Tangled up history with hair

Briyah Phillips

It’s 2017; stores are stocked with curl styling creams, leave-in conditioners and curly hair products galore. Big, curly hair is admired and sought after, but this isn’t how it’s always been.

Growing up, my hair was often seen as unruly, unmanageable and odd. For years, I wore my hair up in a ponytail, because I was taught that the natural volume of my hair was messy. In my later elementary years, I found relaxers, which are a conglomerate of chemicals strong enough to burn your skin. I used relaxers to permanently alter my bold luxurious curls into something more generally acceptable.

At that age, I didn’t notice the discrimination; I just thought I was doing something wrong, that my hair was unruly because I didn’t fix it properly. But I was mistaken I wasn’t doing anything incorrect; society just saw my hair as incorrect.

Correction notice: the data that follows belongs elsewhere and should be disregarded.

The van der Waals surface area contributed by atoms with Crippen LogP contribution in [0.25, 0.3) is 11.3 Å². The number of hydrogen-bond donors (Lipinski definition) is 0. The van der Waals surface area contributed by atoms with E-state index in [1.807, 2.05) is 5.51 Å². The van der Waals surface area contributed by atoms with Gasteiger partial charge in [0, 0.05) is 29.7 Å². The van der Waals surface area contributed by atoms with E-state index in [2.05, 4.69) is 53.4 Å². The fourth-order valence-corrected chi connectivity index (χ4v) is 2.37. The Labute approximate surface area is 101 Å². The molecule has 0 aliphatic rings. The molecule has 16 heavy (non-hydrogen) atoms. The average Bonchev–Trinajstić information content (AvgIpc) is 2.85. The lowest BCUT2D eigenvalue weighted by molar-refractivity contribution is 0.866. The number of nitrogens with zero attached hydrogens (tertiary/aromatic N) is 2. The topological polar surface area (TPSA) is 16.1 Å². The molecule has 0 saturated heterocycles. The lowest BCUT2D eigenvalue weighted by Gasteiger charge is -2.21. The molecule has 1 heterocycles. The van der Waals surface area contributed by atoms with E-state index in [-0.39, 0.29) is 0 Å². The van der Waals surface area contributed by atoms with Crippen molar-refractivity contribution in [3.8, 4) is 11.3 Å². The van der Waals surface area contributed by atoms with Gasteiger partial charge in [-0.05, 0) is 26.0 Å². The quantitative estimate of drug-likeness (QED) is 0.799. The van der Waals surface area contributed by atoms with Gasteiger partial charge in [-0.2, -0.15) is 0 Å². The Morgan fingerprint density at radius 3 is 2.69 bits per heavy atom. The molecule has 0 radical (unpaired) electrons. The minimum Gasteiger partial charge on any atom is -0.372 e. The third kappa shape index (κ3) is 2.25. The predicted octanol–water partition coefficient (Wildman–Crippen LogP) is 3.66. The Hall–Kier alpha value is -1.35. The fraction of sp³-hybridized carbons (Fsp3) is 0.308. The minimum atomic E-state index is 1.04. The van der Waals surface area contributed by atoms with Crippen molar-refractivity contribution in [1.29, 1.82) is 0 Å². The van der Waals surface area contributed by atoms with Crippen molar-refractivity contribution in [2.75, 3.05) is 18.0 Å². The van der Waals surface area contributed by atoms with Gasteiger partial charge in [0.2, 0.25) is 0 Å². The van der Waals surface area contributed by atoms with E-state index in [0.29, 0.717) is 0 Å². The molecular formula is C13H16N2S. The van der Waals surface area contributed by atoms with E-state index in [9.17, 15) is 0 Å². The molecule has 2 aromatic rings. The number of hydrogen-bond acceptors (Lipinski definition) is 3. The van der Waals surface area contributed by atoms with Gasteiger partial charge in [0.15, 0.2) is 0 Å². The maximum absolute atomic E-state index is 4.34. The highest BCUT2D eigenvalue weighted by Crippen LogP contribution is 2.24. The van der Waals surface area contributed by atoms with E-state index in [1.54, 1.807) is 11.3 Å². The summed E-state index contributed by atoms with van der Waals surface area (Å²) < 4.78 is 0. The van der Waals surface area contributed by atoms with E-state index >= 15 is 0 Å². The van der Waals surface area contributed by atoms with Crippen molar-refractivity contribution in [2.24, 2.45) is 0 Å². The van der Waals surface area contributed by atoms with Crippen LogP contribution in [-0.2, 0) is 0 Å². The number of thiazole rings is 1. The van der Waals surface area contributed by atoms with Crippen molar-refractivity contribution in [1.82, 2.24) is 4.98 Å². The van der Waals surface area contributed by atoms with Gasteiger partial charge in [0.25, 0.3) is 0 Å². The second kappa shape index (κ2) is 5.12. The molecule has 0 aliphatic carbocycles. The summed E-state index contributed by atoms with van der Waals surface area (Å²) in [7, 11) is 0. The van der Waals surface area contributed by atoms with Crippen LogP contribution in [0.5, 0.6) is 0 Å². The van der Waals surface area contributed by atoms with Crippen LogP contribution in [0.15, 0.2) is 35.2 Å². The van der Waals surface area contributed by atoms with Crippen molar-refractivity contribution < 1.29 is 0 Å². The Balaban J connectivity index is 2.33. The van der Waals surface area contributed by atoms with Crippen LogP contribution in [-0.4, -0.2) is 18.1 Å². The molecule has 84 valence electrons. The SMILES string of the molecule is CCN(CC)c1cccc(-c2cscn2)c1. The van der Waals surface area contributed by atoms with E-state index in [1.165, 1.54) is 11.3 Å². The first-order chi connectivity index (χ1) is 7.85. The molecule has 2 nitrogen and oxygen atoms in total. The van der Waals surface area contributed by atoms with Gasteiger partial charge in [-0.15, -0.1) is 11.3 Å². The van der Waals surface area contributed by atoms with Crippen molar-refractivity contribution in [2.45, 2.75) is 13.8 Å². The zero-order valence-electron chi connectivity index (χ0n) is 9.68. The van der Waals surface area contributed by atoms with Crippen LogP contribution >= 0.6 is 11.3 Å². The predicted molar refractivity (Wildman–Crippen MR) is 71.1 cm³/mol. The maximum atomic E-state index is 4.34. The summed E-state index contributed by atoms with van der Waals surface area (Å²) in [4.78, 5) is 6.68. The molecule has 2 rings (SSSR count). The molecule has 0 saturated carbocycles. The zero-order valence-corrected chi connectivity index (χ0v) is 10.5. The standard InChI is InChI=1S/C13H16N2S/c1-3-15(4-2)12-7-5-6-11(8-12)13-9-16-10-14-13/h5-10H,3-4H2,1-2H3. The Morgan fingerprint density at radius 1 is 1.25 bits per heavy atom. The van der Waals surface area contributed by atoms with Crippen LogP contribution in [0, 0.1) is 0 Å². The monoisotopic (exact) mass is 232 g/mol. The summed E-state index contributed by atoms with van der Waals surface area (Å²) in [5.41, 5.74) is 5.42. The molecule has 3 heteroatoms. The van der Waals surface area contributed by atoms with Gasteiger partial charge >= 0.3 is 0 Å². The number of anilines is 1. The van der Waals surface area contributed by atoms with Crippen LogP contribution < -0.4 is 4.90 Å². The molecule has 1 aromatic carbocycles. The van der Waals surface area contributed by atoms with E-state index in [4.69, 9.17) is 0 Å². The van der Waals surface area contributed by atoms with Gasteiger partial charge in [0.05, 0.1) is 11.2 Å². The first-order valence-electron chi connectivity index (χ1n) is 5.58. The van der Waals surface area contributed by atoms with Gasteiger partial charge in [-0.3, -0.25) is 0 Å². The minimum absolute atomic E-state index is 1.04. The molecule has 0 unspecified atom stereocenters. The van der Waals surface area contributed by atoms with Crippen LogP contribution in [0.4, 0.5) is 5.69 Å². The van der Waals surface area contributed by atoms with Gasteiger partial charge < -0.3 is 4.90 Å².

At that time in my life, my best hair days were when my hair was straight. It didn’t matter if my hair or skin was accidentally singed in the process, my hair was neat and that was all that mattered. Between the chemicals and the constant burning, even when I didn’t straighten my hair, it never truly curled. It was a mess of waves that attempted to curl but were weighed down by the views of society. On days when I wore my hair “curly,” I would use giant headbands to keep it from being too big.

But one day, my outlook changed while watching Disney’s “Brave.” The beginning of every naturalist’s journey is different, and mine started with a line from King Ferbus himself. In an imitation of his highly individualistic, seemingly rebellious daughter, he said, “I’m Merida, I want to stay single and let my hair flow in the wind as I ride through the land, firing arrows into the sunset.” I don’t know what it was about that statement-even watching it back now I don’t feel any bit of inspiration-but it caused me to want to let my hair go, to let it flow in the wind no matter what anyone said.

At first, I wasn’t very confident. I did wear my hair curly most of the time but still felt the need to straighten it if I felt like dressing nicer. It wasn’t until I realized  my curls weren’t as curly as they could be that I put the straightener down permanently.

Now I wear my curls as my crown. I am confident without a care in the world for what people think  because this is who I am. If society can’t accept my hair, I don’t want to be included.